asphyxiant


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Related to asphyxiant: chemical asphyxiant, simple asphyxiant

asphyxiant

 [as-fik´se-ant]
any substance capable of producing asphyxia.

as·phyx·i·ant

(as-fik'sē-ănt),
1. Producing asphyxia. Synonym(s): asphyxiating
2. Anything, especially a gas, that produces asphyxia.

asphyxiant

(ăs-fĭk′sē-ənt)
adj.
Inducing or tending to induce asphyxia.
n.
A substance, such as a toxic gas, or an event, such as drowning, that induces asphyxia.

asphyxiant

A gas or vapor that compromises availability of O2 for breathing, by either displacing O2–eg, CO2 or by replacing O2–eg, carbon monoxide
References in periodicals archive ?
Preliminary study on the oxygen consumption rate and asphyxiant point of Wuchang bream in Poyang Lake.
An asphyxiant may contain a trace impurity of a poisonous gas formed during its manufacture.
An extensive, entirely predictable inventory of weapons and munitions can be reconstructed from isolated references to 'obus', 'fusants', 'marmites', 'grenades', 'mitrailleuses', 'pieces contre avions', 'revolver', 'canons', 'gaz asphyxiant', 'fils de fer'.
"The gas is an asphyxiant , and can kill if it is breathed in when there is a fairly high concentration of it around."
Ms Julie Mason, spokeswoman for the plant's owners and operators British Energy, said the alarm was raised when higher than normal levels of carbon dioxide, which is an asphyxiant, were detected by safety devices in the basement.
An odorless, colorless chemical asphyxiant, it is both toxic and flammable.
Carbon dioxide is an asphyxiant gas and not classified as toxic or harmful in accordance with the Globally Harmonized System of Classification and Labelling of Chemicals Standards of the United Nations Economic Commission for Europe within the meaning of the Organisation for Economic Co-operation and Development (OECD) Guidelines for the Testing of Chemicals.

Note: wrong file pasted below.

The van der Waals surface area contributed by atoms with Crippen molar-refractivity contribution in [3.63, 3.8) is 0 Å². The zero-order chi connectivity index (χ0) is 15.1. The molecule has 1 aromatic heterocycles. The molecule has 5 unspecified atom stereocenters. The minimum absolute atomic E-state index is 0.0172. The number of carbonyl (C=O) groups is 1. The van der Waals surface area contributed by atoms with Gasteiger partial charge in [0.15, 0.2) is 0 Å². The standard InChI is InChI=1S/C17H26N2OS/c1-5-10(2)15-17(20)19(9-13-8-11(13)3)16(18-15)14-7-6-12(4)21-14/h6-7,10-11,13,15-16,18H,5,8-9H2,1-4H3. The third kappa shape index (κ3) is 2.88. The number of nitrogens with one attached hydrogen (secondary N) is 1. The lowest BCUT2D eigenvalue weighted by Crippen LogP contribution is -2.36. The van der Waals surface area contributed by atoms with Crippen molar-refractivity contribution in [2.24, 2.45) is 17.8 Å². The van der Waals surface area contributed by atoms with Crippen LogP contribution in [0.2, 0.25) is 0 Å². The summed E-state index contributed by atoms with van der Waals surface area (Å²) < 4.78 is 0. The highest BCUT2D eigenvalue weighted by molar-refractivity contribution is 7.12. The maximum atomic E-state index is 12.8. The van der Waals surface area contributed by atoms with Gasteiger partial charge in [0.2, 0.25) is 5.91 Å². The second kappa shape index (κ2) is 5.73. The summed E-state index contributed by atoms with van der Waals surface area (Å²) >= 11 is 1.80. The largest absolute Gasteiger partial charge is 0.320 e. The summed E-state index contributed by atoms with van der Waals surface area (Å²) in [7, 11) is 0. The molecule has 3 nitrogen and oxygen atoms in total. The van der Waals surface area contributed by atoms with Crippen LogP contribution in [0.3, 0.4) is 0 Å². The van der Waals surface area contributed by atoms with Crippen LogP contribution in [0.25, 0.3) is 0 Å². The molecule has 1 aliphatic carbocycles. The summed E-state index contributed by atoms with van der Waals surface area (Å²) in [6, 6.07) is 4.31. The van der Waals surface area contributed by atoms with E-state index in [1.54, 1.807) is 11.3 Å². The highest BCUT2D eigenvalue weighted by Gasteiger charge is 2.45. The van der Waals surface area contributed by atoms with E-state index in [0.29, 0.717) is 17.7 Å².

En revanche, l' accumulation des details, en genant, en asphyxiant la circulation de l'intelligence, forclot le referentiel, d'ou sa revendication recurrente dans le texte sadien sous la forme du detail, anecdotique mais exemplaire : "Duclos, interrompit ici le president, ne vous a-t-on pas prevenue qu'il faut a vos recits les details les plus grands et les plus etendus?" (84)--est-ce parce qu'elle prend cette injonction tres precisement au pied de la lettre que la Duclos peut ensuite parler d'un "vit qui par sa petitesse incroyable ne vaut pas la peine d'un detail" (122)?
Under normal conditions at ambient temperature, C[O.sub.2] is a colorless, odorless gas and a simple asphyxiant that displaces oxygen when inhaled.
Carbon monoxide (CO), a colorless and odorless gas, is classified as a pulmonary asphyxiant. High level exposures can cause toxic effects or death in humans and animals (1); CO poisoning reportedly is responsible for as many as 4,000 deaths per year in the United States (2).